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John Lamb, Published January 25 2012

Subversive humor of Midwest life on display at new Plains exhibit

If you go

What: ‘Art on the Plains XI’ reception

When: 7:30 to 9:30 p.m., Saturday

Where: Plains Art Museum, 704 1st Ave. N., Fargo

Info: Free for members, $10 for non-members. (701) 232-3821


FARGO – If you thought art from the northern Plains was all images of farmers, fields and wide-open sky, Megan Johnston invites you to look again.

Johnston, director of curatorial affairs and interpretation at the Plains Art Museum says the newest juried “Art on the Plains” gives people a different view of life above Oklahoma.

Featuring 76 works from North Dakota, Minnesota, Nebraska and Montana artists, the show was judged by Hesse McGraw, curator for the Bemis Center for Contemporary Art in Omaha.

The exhibit opens this weekend with a reception Saturday night.

“He didn’t pick just the best work. He created a show with a strong viewpoint,” Johnston says.

That viewpoint is of life on the Plains that’s, “a little quirky and humorous.”

She points to one of the show’s centerpieces, Raina Belleau’s “Dignity in Dexterity.” The Minneapolis artist displays a mock stuffed bear – made of artificial fur, cast resin and foam – on a carpet holding a teacup from a claw that’s actually a mannequin’s finger.

Placed just inside the door of the main floor gallery – the show continues in the third floor gallery, Johnston calls it a “creepy” introduction to the exhibit.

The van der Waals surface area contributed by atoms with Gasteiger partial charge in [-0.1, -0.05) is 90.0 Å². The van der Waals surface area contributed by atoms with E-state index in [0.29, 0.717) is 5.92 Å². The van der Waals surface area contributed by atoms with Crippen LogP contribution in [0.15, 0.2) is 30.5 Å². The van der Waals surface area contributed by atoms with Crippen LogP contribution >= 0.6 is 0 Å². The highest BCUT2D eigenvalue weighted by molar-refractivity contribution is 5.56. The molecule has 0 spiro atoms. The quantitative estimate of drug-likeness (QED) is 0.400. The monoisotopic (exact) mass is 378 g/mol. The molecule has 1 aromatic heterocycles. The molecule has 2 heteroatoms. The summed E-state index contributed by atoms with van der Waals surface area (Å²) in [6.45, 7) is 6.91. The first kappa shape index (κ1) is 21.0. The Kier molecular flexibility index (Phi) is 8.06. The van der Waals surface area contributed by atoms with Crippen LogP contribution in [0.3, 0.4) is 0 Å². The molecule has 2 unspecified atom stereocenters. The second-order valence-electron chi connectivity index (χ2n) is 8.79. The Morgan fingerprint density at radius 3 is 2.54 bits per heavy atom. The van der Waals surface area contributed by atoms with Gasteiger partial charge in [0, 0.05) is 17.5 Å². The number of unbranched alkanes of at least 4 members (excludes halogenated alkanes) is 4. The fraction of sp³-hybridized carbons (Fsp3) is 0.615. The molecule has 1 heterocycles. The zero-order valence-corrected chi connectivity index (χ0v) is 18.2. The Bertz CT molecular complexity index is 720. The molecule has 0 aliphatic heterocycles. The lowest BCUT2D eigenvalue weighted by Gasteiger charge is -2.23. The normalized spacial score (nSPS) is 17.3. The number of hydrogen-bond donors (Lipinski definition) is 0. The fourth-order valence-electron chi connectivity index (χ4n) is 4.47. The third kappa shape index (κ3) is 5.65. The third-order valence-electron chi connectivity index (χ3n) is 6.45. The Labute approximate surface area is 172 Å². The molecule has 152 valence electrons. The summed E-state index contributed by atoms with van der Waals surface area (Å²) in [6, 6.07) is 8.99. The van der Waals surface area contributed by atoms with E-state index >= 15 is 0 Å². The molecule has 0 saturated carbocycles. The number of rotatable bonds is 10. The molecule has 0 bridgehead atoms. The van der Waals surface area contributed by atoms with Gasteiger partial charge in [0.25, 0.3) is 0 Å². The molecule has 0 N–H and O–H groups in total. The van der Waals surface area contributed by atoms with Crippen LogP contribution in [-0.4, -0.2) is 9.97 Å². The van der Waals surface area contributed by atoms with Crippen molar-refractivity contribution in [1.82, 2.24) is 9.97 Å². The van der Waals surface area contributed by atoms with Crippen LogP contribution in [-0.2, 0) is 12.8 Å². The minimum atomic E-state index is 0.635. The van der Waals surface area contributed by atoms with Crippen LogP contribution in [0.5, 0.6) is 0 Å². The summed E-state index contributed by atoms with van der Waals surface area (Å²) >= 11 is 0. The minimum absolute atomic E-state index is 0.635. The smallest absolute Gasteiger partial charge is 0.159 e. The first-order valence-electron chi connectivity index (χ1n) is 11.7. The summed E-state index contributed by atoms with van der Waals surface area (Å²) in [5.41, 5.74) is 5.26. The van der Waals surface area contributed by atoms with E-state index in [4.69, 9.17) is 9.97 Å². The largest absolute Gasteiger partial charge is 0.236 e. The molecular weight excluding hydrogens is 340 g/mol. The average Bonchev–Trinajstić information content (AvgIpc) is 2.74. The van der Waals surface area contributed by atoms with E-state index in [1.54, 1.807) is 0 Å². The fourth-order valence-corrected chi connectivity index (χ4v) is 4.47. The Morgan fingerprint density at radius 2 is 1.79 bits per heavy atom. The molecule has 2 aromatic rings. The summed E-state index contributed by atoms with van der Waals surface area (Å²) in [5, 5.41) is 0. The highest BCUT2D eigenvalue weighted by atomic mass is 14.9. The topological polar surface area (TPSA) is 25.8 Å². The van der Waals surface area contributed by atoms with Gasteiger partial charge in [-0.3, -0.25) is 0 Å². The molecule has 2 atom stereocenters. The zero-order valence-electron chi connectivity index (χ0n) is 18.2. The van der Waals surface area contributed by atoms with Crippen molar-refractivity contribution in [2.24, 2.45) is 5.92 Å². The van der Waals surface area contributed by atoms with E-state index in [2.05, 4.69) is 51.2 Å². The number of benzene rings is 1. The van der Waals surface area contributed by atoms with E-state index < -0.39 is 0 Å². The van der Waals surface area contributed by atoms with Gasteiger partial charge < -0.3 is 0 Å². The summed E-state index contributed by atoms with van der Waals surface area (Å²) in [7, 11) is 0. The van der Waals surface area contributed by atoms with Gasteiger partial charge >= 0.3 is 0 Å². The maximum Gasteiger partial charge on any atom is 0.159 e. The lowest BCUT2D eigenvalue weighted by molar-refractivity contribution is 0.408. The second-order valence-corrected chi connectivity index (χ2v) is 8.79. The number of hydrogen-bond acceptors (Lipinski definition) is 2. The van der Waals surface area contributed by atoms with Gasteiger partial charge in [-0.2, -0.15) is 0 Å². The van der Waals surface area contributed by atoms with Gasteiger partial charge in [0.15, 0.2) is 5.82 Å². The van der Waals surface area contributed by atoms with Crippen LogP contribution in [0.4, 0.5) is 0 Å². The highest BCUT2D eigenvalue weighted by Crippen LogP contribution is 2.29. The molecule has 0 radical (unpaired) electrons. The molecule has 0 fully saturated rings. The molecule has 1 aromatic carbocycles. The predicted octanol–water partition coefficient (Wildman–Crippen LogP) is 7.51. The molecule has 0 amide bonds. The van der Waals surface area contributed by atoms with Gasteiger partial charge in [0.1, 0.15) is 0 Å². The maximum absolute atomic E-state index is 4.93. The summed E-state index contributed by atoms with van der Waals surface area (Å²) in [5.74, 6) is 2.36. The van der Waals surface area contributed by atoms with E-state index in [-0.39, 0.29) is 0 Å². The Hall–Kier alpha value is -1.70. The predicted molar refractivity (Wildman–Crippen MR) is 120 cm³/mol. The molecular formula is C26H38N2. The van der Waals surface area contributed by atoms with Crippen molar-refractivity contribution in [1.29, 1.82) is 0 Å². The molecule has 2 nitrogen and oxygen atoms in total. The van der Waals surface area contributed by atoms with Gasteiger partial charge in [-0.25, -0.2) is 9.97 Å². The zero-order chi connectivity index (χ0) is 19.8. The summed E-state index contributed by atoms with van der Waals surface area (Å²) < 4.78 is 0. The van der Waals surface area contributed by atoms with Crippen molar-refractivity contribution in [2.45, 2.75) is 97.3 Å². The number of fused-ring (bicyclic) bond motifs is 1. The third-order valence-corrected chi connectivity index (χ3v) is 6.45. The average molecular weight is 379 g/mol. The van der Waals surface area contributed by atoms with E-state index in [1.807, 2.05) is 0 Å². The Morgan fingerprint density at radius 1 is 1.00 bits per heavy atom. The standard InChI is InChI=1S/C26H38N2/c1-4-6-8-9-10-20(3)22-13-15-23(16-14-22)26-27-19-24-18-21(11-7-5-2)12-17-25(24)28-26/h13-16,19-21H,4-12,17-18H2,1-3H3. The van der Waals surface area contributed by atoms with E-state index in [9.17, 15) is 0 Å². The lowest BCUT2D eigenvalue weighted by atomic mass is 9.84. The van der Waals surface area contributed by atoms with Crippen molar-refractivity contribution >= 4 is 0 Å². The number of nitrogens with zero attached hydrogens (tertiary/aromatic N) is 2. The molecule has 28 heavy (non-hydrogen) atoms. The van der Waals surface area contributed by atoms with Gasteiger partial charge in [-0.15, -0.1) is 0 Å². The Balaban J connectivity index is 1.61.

“Subversive humor is everywhere in this show,” Johnston says.

McGraw’s selections stress that regional arts can make just as big of an impact as international art centers, Johnston says, adding that his picks are “clever and reflective,” of the region.

“Although their work emerges fervently from the terrain, culture and ethic of the Plains, it resists and upends the quaint color of this exhibition’s title,” McGraw wrote in the catalogue.

“Rather than sink under the weight of knowing too much – having global perspective but a provincial everyday – these artists create a space of openness, belief, and ingenuity. They have rejected cynicism to celebrate the authentic absurdities of life in the Midwest.”

The absurdities are plentiful, particularly in the photography.

What looks like trees against a light sky in Lynn Fundingsland’s “Urban Forest” become a white wall on further inspection.

Meghan Duda’s pair of untitled rural N.D. landscapes feature precision negative space where the structures have been physically cut out and removed from the image.

J. Earl Miller’s photo “Maytag Man’s Last Job” shows a lonely washing machine on the prairie.

“If you were driving out to Bismarck and you saw this in the field, you’d stop,” Johnston says.

Of the eight Fargo-area artists picked for the show, six are photographers, including Dan Koeck. His photo of a boy lying still, almost planking, in mud, is, “Really simple, but not cute or sappy,” Johnston says. She adds that viewers will ponder what the child is doing.

“I really think artists are one of us, but they have a real astute way of seeing things,” she says.


Readers can reach Forum reporter John Lamb at (701) 241-5533